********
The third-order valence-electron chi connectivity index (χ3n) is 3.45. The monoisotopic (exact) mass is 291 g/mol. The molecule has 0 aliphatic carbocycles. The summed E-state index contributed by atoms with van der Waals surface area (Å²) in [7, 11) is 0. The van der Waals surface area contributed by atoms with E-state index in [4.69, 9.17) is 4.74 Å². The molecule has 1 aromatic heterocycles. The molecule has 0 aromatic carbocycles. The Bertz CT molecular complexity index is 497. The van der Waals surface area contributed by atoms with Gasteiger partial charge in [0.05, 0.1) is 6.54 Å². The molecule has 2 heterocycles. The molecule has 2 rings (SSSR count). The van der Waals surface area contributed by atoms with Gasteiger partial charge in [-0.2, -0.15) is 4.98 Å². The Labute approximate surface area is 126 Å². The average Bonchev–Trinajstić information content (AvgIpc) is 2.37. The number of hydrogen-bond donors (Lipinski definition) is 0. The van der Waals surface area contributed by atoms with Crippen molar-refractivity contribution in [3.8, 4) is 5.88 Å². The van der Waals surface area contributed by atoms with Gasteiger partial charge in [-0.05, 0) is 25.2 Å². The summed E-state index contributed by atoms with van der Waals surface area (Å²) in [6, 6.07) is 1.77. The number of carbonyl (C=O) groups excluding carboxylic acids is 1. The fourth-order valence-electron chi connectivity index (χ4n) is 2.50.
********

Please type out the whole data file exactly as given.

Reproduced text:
The third-order valence-electron chi connectivity index (χ3n) is 3.45. The monoisotopic (exact) mass is 291 g/mol. The molecule has 0 aliphatic carbocycles. The summed E-state index contributed by atoms with van der Waals surface area (Å²) in [7, 11) is 0. The van der Waals surface area contributed by atoms with E-state index in [4.69, 9.17) is 4.74 Å². The molecule has 1 aromatic heterocycles. The molecule has 0 aromatic carbocycles. The Bertz CT molecular complexity index is 497. The van der Waals surface area contributed by atoms with Gasteiger partial charge in [0.05, 0.1) is 6.54 Å². The molecule has 2 heterocycles. The molecule has 2 rings (SSSR count). The van der Waals surface area contributed by atoms with Gasteiger partial charge in [-0.2, -0.15) is 4.98 Å². The Labute approximate surface area is 126 Å². The average Bonchev–Trinajstić information content (AvgIpc) is 2.37. The number of hydrogen-bond donors (Lipinski definition) is 0. The van der Waals surface area contributed by atoms with Crippen molar-refractivity contribution in [3.8, 4) is 5.88 Å². The van der Waals surface area contributed by atoms with Gasteiger partial charge in [-0.05, 0) is 25.2 Å². The summed E-state index contributed by atoms with van der Waals surface area (Å²) in [6, 6.07) is 1.77. The number of carbonyl (C=O) groups excluding carboxylic acids is 1. The fourth-order valence-electron chi connectivity index (χ4n) is 2.50.